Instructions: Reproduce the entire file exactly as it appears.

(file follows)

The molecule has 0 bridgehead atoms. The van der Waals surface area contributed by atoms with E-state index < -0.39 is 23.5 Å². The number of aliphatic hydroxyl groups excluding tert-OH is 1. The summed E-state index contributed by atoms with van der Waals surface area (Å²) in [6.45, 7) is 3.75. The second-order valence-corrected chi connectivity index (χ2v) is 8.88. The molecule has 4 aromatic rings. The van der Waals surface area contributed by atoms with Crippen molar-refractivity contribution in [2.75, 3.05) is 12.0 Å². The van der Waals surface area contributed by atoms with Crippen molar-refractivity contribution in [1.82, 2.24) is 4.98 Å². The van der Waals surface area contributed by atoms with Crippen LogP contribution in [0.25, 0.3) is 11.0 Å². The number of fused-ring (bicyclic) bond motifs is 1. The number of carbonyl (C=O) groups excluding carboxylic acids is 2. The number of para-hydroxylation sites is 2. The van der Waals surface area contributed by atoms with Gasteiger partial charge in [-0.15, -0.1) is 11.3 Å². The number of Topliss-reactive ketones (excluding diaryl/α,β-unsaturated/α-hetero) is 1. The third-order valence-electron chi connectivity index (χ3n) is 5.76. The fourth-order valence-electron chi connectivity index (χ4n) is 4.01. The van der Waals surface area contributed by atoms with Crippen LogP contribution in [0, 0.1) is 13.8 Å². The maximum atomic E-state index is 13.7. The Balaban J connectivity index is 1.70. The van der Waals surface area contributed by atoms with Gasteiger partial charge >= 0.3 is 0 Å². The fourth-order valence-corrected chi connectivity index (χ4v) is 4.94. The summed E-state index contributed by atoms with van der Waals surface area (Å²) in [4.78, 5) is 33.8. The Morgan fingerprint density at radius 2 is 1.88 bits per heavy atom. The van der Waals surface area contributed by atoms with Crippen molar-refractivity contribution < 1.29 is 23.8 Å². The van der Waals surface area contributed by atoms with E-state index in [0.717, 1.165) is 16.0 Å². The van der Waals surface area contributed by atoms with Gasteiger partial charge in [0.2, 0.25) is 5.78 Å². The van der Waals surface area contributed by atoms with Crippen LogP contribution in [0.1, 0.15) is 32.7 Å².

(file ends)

The molecule has 0 bridgehead atoms. The van der Waals surface area contributed by atoms with E-state index < -0.39 is 23.5 Å². The number of aliphatic hydroxyl groups excluding tert-OH is 1. The summed E-state index contributed by atoms with van der Waals surface area (Å²) in [6.45, 7) is 3.75. The second-order valence-corrected chi connectivity index (χ2v) is 8.88. The molecule has 4 aromatic rings. The van der Waals surface area contributed by atoms with Crippen molar-refractivity contribution in [2.75, 3.05) is 12.0 Å². The van der Waals surface area contributed by atoms with Crippen molar-refractivity contribution in [1.82, 2.24) is 4.98 Å². The van der Waals surface area contributed by atoms with Crippen LogP contribution in [0.25, 0.3) is 11.0 Å². The number of fused-ring (bicyclic) bond motifs is 1. The number of carbonyl (C=O) groups excluding carboxylic acids is 2. The number of para-hydroxylation sites is 2. The van der Waals surface area contributed by atoms with Gasteiger partial charge in [-0.15, -0.1) is 11.3 Å². The number of Topliss-reactive ketones (excluding diaryl/α,β-unsaturated/α-hetero) is 1. The third-order valence-electron chi connectivity index (χ3n) is 5.76. The fourth-order valence-electron chi connectivity index (χ4n) is 4.01. The van der Waals surface area contributed by atoms with Crippen LogP contribution in [0, 0.1) is 13.8 Å². The maximum atomic E-state index is 13.7. The Balaban J connectivity index is 1.70. The van der Waals surface area contributed by atoms with Gasteiger partial charge >= 0.3 is 0 Å². The fourth-order valence-corrected chi connectivity index (χ4v) is 4.94. The summed E-state index contributed by atoms with van der Waals surface area (Å²) in [4.78, 5) is 33.8. The Morgan fingerprint density at radius 2 is 1.88 bits per heavy atom. The van der Waals surface area contributed by atoms with Crippen molar-refractivity contribution < 1.29 is 23.8 Å². The van der Waals surface area contributed by atoms with E-state index in [0.717, 1.165) is 16.0 Å². The van der Waals surface area contributed by atoms with Gasteiger partial charge in [0.2, 0.25) is 5.78 Å². The van der Waals surface area contributed by atoms with Crippen LogP contribution in [0.1, 0.15) is 32.7 Å².